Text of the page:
The Ancient Maya Essay Research Paper The

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The Ancient Maya Essay, Research Paper The Maya of Mesoamerica, along with the Aztecs of Mexico and the Incas of Peru, made up the high civilizations of the American Indians at the time of the Spanish conquest. Both the Aztecs and the Incas were late civilizations, between 1300-1533 AD, but the Maya of the Yucatan and Guatemala exhibited a cultural continuity spanning more than 2,000 years, 1000 BC-AD 1542. Many aspects of this culture continue yet today. The Ancient Maya in their time had actually refined writing. They had an extensive written language, which was both phonetic as well as ideographic. One of only five independently created writing systems in human history. Maya words were in hieroglyphs, each picture with its own meaning. Unlike other ancient Central American

civilizations, the Maya could write in words, sentences, and even stories. Arranging several pictures together in a logical form would create a story. The Maya covered their cities and buildings with hieroglyphs carved into the stone. Most of the Maya could read some hieroglyphs, but the priests and nobles were the only people who actually had knowledge of the entire language. The Maya would also use quills made of turkey feathers to write in books made of soft bark taken from a type of fig tree. Religion was the center of the Mayan life. Mayans believed that there were two levels of the world. The first level was the physical world and the second was the spiritual world, which consisted of the old dead ancestors, gods, and other supernatural creatures. The Mayan kings and

spiritual leaders would tell the lower levels of the society what would please the gods. The gods were modeled after animals for sacrificial purposes and religious ceremonies. The ancient Maya had many beliefs. They had possessed an in depth understanding of astronomy, engineering, and mathematics. The Maya believed that the Sun, Moon, and other planets, had been journeys of the gods. The Mayan priests studied their measurement of time. The Maya had a calendar with 18 months each containing 20 days, plus 5 unlucky days that made up the Mayan year. They also had a religious calendar that had 260 days in it. Each day was given a name and a number. They believed that each day was a god that carried the weight of the day on its back. The Mayan civilization in all stages has been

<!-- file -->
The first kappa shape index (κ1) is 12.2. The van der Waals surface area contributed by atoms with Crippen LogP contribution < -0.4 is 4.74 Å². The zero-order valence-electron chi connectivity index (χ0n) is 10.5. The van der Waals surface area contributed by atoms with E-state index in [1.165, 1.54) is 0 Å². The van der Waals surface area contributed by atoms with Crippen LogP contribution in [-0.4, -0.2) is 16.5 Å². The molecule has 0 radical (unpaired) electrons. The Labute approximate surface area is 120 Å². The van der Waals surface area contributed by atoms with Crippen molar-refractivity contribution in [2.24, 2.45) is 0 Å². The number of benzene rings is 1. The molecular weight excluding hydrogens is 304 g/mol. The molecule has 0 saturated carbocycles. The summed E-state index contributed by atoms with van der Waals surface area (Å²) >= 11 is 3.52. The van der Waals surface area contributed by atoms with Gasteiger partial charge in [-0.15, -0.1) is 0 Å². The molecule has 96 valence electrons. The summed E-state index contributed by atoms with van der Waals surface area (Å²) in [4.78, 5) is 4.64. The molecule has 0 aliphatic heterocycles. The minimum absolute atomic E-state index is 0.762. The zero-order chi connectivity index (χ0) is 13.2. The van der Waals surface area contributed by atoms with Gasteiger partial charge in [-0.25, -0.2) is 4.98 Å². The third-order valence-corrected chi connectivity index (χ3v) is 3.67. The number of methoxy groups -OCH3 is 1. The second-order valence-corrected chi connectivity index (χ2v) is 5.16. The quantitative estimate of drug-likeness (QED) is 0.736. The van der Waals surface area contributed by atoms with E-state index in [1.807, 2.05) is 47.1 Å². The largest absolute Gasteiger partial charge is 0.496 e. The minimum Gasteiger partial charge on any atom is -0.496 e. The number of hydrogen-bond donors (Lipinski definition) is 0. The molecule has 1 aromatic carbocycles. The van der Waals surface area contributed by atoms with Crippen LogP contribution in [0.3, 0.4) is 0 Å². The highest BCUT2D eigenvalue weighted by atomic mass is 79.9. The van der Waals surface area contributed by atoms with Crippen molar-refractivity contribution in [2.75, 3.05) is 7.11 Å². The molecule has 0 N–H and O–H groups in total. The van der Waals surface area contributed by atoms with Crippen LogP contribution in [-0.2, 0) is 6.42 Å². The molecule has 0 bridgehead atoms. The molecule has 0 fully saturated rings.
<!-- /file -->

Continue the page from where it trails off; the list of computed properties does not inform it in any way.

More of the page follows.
based on agriculture. Indian corn or maize was domesticated from a wild grass in central Mexico about 7,000 years ago and sustained most sedentary Indian civilizations from that time. In the humid areas, a surplus of water and rapid growth of trees and vines encouraged the slash-and-burn farming method. The farmer cleared the cornfield by cutting bushes and girdling the trees, usually near the end of the rainy season, allowing the piled brush to dry under the hot sun of the dry season. It is known that the Mayas enjoyed chocolate. They had it in many forms from a frothy drink to a pulpy mush. The Mayas referred to chocolate as "The Drink of the Gods." They had other food such as cornmeal, maize, black beans, roasted meat, rabbit stew, turkey and other meats. Many people

chewed of the leaves of the sapodilla tree as a gum-like substance. The Mayan culture had many arts, such as dance, music and clothing. They had more than 5,000 dances and loved music. Dancing was a huge part of religious ceremonies. Musicians played wooden flutes and trumpets made of wood, seashells, or clay, and drums made from turtle shells. For clothing the men would have worn an ex (pronounced eh-sh) which is a loincloth. The women would wear loose sack-like dresses. The clothes of the nobles and priests were made up of finer materials and had many shells and beads on them. For ceremonies they would wear beautiful headdresses for religious purposes. As for beauty, the Mayans had a sense of beauty that would be seen as hideous in our present society. They practiced skull